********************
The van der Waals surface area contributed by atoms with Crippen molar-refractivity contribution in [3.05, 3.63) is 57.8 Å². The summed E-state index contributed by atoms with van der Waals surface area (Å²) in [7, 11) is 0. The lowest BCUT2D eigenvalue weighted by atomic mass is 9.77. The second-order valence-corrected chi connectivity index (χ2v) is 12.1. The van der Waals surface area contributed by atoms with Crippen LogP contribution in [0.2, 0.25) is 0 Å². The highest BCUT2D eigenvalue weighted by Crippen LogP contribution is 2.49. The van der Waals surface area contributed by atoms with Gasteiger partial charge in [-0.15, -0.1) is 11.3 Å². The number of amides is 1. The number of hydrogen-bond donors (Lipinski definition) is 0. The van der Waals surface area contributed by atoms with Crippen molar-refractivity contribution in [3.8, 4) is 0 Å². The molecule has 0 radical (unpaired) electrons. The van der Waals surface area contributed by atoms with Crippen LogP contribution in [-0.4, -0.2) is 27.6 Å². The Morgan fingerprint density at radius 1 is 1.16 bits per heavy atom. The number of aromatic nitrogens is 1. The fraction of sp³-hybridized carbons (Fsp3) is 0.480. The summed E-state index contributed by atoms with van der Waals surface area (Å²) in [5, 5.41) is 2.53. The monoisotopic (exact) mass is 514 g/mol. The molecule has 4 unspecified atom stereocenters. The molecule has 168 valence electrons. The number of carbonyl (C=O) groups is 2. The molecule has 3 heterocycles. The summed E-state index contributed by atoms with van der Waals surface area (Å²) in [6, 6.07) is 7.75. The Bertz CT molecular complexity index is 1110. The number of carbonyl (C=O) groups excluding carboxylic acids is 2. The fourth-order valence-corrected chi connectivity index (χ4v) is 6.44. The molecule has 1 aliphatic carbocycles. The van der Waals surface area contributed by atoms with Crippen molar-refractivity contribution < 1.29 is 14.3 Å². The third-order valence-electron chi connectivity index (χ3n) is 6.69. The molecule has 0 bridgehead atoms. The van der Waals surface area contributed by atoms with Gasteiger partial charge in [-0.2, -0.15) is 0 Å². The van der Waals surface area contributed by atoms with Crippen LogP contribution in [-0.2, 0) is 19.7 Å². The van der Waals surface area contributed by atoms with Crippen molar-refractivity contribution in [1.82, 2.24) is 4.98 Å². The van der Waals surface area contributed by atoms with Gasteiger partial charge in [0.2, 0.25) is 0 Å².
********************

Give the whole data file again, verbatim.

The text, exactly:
The van der Waals surface area contributed by atoms with Crippen molar-refractivity contribution in [3.05, 3.63) is 57.8 Å². The summed E-state index contributed by atoms with van der Waals surface area (Å²) in [7, 11) is 0. The lowest BCUT2D eigenvalue weighted by atomic mass is 9.77. The second-order valence-corrected chi connectivity index (χ2v) is 12.1. The van der Waals surface area contributed by atoms with Crippen LogP contribution in [0.2, 0.25) is 0 Å². The highest BCUT2D eigenvalue weighted by Crippen LogP contribution is 2.49. The van der Waals surface area contributed by atoms with Gasteiger partial charge in [-0.15, -0.1) is 11.3 Å². The number of amides is 1. The number of hydrogen-bond donors (Lipinski definition) is 0. The van der Waals surface area contributed by atoms with Crippen molar-refractivity contribution in [3.8, 4) is 0 Å². The molecule has 0 radical (unpaired) electrons. The van der Waals surface area contributed by atoms with Crippen LogP contribution in [-0.4, -0.2) is 27.6 Å². The Morgan fingerprint density at radius 1 is 1.16 bits per heavy atom. The number of aromatic nitrogens is 1. The fraction of sp³-hybridized carbons (Fsp3) is 0.480. The summed E-state index contributed by atoms with van der Waals surface area (Å²) in [5, 5.41) is 2.53. The monoisotopic (exact) mass is 514 g/mol. The molecule has 4 unspecified atom stereocenters. The molecule has 168 valence electrons. The number of carbonyl (C=O) groups is 2. The molecule has 3 heterocycles. The summed E-state index contributed by atoms with van der Waals surface area (Å²) in [6, 6.07) is 7.75. The Bertz CT molecular complexity index is 1110. The number of carbonyl (C=O) groups excluding carboxylic acids is 2. The fourth-order valence-corrected chi connectivity index (χ4v) is 6.44. The molecule has 1 aliphatic carbocycles. The van der Waals surface area contributed by atoms with Crippen molar-refractivity contribution < 1.29 is 14.3 Å². The third-order valence-electron chi connectivity index (χ3n) is 6.69. The molecule has 0 bridgehead atoms. The van der Waals surface area contributed by atoms with Gasteiger partial charge in [-0.2, -0.15) is 0 Å². The van der Waals surface area contributed by atoms with Crippen LogP contribution in [-0.2, 0) is 19.7 Å². The van der Waals surface area contributed by atoms with Crippen molar-refractivity contribution in [1.82, 2.24) is 4.98 Å². The van der Waals surface area contributed by atoms with Gasteiger partial charge in [0.2, 0.25) is 0 Å².